On National Columnists' Day, remember who makes you laugh, cry ... and angry
Talk about your occasions to celebrate. Genuflect, even. Tuesday was National Columnists' Day. Hence, your duty to think happy thoughts about yours truly, my colleague David Collins and all the other provocative, analytical souls out there who are overprivileged and underpaid.
Per the website nationaldaycalendar.com:
"National Columnists' Day is observed each year on April 18. On this day, we honor all newspaper columnists and their contributions to the truth in black and white. Columnists have the ability to inspire a plethora of emotions that often result in action. What many may not realize is that is their intent. If their readers are not moved by their column, they have not done their job.
"With their own flavor of humor or satire, some columnists lighten the mood or play a role. Others strictly provide us with a different perspective, hard facts and solid research. Whatever their style or approach, each columnist's hard work connects them to the world.
"Celebrate National Columnists' Day by acknowledging all the people who do the research and write the columns that we rely on reading each day."
Keyword: celebrate. C'mon. To steal the old Bill Parcells line: You hate us so much ... you love us.
We make the paper fun. Because we're not all about facts. Facts are boring. So we spin them into our own fables to entertain and infuriate.
Plus, what other job out there — and I'm totally serious here — is most associated with the toilet other than a plumber?
Seriously. On the toilet is where our words are read the most. I can't tell you how many readers say it's a daily routine — at least for those of you who still read the print edition — that the sports column and nature's daily calling are synonymous.
My friend Joe Panza, a former Old Lyme resident and professor at Southern Connecticut, said as much Tuesday on Facebook: "Sitting on the can reading sports is an American institution. Excuse me, I have some reading to do. Tata."
(Joe will be here all week, folks. And don't forget to try the veal).
It's a fun job. That's why it's always prudent to complain a lot. If you don't, people would get the idea that all you're doing is having fun. And getting paid to instigate five days a week sure beats coal mining.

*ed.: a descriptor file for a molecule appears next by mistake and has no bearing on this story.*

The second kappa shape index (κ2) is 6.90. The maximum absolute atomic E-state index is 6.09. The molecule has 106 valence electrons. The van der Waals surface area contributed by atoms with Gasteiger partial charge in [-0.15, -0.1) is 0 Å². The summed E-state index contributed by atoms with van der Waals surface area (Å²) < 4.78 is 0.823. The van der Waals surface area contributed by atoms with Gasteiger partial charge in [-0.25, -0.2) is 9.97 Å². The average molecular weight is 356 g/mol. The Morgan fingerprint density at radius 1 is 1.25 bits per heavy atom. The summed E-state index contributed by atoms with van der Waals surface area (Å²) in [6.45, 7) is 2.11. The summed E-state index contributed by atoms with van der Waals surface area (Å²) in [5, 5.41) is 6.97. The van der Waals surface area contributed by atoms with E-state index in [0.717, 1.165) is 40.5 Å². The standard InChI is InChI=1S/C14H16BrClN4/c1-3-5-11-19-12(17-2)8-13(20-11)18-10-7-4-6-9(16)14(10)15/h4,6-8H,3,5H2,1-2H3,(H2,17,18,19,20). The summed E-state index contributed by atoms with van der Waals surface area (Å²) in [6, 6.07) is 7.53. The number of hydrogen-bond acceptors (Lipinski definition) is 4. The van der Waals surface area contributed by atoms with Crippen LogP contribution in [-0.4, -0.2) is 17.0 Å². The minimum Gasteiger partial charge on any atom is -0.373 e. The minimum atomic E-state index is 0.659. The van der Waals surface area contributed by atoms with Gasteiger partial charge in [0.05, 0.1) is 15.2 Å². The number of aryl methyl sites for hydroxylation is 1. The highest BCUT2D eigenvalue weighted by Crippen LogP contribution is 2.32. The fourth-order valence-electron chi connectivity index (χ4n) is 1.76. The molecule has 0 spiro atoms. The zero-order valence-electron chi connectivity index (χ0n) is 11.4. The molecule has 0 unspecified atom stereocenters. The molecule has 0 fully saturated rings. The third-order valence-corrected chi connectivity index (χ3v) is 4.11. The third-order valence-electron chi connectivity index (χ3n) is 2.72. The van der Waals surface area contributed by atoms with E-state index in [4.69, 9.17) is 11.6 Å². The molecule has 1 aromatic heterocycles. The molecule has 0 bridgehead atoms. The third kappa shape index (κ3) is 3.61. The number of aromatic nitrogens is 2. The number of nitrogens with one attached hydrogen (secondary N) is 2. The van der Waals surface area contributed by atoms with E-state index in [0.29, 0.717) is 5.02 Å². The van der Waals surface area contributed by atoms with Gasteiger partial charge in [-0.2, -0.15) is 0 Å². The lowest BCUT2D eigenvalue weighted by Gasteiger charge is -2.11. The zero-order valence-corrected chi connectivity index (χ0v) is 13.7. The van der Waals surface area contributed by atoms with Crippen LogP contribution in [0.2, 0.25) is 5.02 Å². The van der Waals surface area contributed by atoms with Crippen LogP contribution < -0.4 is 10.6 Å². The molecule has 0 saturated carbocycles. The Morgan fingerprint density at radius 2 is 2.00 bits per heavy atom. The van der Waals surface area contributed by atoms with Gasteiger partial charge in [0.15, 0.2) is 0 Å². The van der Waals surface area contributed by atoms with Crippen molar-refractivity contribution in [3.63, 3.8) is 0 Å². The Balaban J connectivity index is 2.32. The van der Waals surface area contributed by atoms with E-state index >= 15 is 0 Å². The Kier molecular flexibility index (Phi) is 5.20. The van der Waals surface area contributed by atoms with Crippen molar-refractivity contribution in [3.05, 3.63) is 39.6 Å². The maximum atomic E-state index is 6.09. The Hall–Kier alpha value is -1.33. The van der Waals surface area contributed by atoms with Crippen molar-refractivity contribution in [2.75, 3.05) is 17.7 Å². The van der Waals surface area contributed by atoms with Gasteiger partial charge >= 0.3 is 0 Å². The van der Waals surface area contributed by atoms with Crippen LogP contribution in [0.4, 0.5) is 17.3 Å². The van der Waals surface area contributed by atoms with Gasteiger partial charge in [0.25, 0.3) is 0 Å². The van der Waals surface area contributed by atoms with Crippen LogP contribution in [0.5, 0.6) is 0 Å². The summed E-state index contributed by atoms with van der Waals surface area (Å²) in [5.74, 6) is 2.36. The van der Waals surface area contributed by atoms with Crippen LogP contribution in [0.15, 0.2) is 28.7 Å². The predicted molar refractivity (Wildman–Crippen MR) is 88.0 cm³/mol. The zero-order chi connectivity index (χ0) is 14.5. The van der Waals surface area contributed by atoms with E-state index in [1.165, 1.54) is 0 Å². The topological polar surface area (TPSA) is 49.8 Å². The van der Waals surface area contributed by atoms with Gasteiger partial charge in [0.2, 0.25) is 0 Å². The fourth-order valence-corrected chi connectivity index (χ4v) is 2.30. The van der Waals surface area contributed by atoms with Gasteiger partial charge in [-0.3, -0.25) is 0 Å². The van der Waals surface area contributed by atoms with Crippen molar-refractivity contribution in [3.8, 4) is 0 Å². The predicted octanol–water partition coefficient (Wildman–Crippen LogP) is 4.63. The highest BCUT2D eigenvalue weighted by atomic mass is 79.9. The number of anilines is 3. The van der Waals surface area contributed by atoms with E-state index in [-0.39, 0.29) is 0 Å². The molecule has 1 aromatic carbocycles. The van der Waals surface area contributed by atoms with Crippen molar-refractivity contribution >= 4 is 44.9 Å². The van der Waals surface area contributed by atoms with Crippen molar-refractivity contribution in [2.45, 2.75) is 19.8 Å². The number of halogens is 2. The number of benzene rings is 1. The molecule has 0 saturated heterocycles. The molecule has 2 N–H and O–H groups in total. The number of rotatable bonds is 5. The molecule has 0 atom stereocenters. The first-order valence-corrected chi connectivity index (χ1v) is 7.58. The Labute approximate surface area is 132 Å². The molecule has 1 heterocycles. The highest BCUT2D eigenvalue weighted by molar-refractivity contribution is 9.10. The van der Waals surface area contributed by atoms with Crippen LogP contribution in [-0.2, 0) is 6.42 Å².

Readers, friends and other observers often ask how I generate enough ideas to keep the columns flowing. Answer: I never stop working. Inspiration comes at all hours of the day in many different places from many different people. And while it's a drag sometimes to be on the clock seemingly 24/7 — or have some lout in a gin mill tell me something's off the record at 11:30 at night — it sure beats real work.
Example: I spend ample time in our schools. I watch teachers and administrators do their stuff. I marvel. No way I could do that. They put out fires. Mediate disagreements. Engage sniveling parents. And they do so rationally, despite what must be an overwhelming urge to scream. A few weeks ago, I was counseling a kid at a local school with a — shall we say — disagreement going on around us. The principal remained calmer than a lagoon.
I'd have been yelling at those people louder than Jack Nicholson when he told Tom Cruise he couldn't handle the truth. Which is why this is the job for me. Sit quietly behind the keyboard and be snotty. Much easier.
So now that you know: How do you plan to celebrate National Columnists' Day? Guessing some of the reader comments here could be entertaining. Have at it, folks. But you know you love us. How boring would it be with just all those plain old facts?
This is the opinion of Day sports columnist Mike DiMauro
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